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The National Theatre is “haemorrhaging money” and is in a “pretty precarious environment at the moment”, according to its artistic director.
Rufus Norris has warned that many arts organisations “won’t be able to survive” the impact of the coronavirus because their work “has completely dried up”.
The National Theatre closed on 16 March and all performances in West End theatres have been cancelled until at least 31 May.
He said “an aggressive bailout” may be needed if theatres remain shut for months to come.
“If this country wishes to have its world leading creative industries continuing to be that, then it is going to need significant support,” said Norris.
The longer theatres are closed, the longer the revenue from ticket sales is shut off. Sixty per cent of the National Theatre’s income each week, comes from the box office.
But performances will not resume before July, and Norris said it might be September or even January 2021 before the theatre re-opens. And he warned “it could be worse than that”.
“Getting 1,000 people into a room together for three hours inside, that ain’t what people are thinking about doing at the moment.
“So it would be completely irresponsible if we didn’t… put on a black hat and go, ‘right what could be the worst case scenario?’
“The creative industries are the fastest growing sector in the UK,” explained Norris, and “contribute billions and billions every year to the to the Treasury’s coffers. That needs to be supported for sure.”
Arts Council England has launched a £160m emergency package for venues, including the National Theatre, across the culture sector. The theatre has also taken advantage of the government’s furlough scheme.
But Norris believes much more will be needed.
“It’s really important that we stress this isn’t a bunch of needy artists saying, ‘Oh, I need to make a living’,” he said. “We are a huge part of what makes this country tick.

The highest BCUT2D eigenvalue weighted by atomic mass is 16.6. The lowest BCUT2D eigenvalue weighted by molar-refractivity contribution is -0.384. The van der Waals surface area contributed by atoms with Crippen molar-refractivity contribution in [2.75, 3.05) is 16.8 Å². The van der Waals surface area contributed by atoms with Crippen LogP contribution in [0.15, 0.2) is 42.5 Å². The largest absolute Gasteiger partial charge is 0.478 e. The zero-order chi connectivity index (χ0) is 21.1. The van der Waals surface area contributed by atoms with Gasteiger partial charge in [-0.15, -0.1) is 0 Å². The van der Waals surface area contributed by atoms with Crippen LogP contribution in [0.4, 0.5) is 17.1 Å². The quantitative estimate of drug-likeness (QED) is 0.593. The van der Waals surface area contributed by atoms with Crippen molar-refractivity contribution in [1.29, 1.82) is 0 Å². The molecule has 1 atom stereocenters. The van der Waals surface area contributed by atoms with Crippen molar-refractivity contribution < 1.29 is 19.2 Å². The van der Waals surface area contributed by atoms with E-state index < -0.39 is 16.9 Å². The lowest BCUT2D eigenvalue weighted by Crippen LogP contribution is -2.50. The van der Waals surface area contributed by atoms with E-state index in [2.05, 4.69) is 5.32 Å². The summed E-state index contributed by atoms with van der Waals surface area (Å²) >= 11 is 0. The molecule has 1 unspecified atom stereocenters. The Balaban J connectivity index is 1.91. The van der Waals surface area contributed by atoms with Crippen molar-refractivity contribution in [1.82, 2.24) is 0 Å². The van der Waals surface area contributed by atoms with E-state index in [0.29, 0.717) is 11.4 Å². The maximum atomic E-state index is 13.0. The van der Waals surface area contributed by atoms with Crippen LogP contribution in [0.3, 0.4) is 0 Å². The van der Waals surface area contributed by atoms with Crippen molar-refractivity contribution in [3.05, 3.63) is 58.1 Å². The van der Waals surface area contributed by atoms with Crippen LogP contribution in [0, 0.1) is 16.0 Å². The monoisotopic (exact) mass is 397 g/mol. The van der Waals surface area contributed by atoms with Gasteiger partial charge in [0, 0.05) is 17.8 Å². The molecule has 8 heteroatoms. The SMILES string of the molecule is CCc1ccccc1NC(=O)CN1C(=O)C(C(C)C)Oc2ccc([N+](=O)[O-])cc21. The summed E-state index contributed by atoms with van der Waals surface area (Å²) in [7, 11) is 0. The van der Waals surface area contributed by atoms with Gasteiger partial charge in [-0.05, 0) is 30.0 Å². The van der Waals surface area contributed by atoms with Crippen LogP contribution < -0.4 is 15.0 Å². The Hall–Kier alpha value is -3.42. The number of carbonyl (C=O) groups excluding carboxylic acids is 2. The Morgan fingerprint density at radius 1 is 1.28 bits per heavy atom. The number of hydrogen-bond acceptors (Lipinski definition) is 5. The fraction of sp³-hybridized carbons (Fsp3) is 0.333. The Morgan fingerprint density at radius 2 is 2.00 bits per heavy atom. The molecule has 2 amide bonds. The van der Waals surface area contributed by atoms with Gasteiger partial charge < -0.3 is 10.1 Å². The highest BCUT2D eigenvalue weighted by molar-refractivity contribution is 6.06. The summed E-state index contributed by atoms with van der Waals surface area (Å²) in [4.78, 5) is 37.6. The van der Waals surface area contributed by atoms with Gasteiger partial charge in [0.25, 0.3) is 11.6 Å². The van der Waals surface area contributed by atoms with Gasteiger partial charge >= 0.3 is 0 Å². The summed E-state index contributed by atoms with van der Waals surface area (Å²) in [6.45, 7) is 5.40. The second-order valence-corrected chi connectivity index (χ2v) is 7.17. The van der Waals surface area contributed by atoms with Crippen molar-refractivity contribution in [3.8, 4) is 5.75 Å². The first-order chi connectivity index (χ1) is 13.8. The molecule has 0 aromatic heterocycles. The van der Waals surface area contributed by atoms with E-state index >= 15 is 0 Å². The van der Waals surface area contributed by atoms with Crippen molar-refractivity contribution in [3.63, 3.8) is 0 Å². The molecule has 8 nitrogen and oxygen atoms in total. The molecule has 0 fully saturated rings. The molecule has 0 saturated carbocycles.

“We are certainly adding to the health of the country in good times, and we will certainly be adding to the solution when we come out of it.”
Environment ‘People needed to have a laugh’
While it remains closed the National Theatre has been streaming some of its productions online for free.
It kicked off with the farce One Man, Two Guvnors, starring James Corden.
“In this environment… it felt more than anything that people needed to have a laugh,” said Norris.
“An awful lot of people are under a lot of stress in very, very, different ways: the least that we can do is to give some free access to a bit of light relief.”
One Man, Two Guvnors attracted more than 2.6 million people over its week-long run.
The following week’s Jane Eyre notched up one million views and after that, Treasure Island, 522,000.
And although the initiative was launched for free, the theatre has received £100,000 in donations, which, said Norris, “is very, very welcome”.
Now the National Theatre has announced the next two productions it will be streaming.
Danny Boyle’s production of Frankenstein sees Benedict Cumberbatch and Jonny Lee Miller alternating between the roles of Victor Frankenstein and his creation, and both versions will be shown across two nights on 30 April and 1 May.
Antony and Cleopatra with Ralph Fiennes and Sophie Okonedo will be streamed on 7 May.
Both productions will then be available on demand for seven days.
The theatre is also launching a virtual quiz, to be played at home, with familiar faces from the world of stage and screen as the quizmasters. The first quiz on Monday 27 April will be hosted by Dame Helen Mirren, Sir Lenny Henry, Lesley Manville and Sir Ian McKellen.
They will be asking questions on topics including history, sport, nature and, of course, the National Theatre.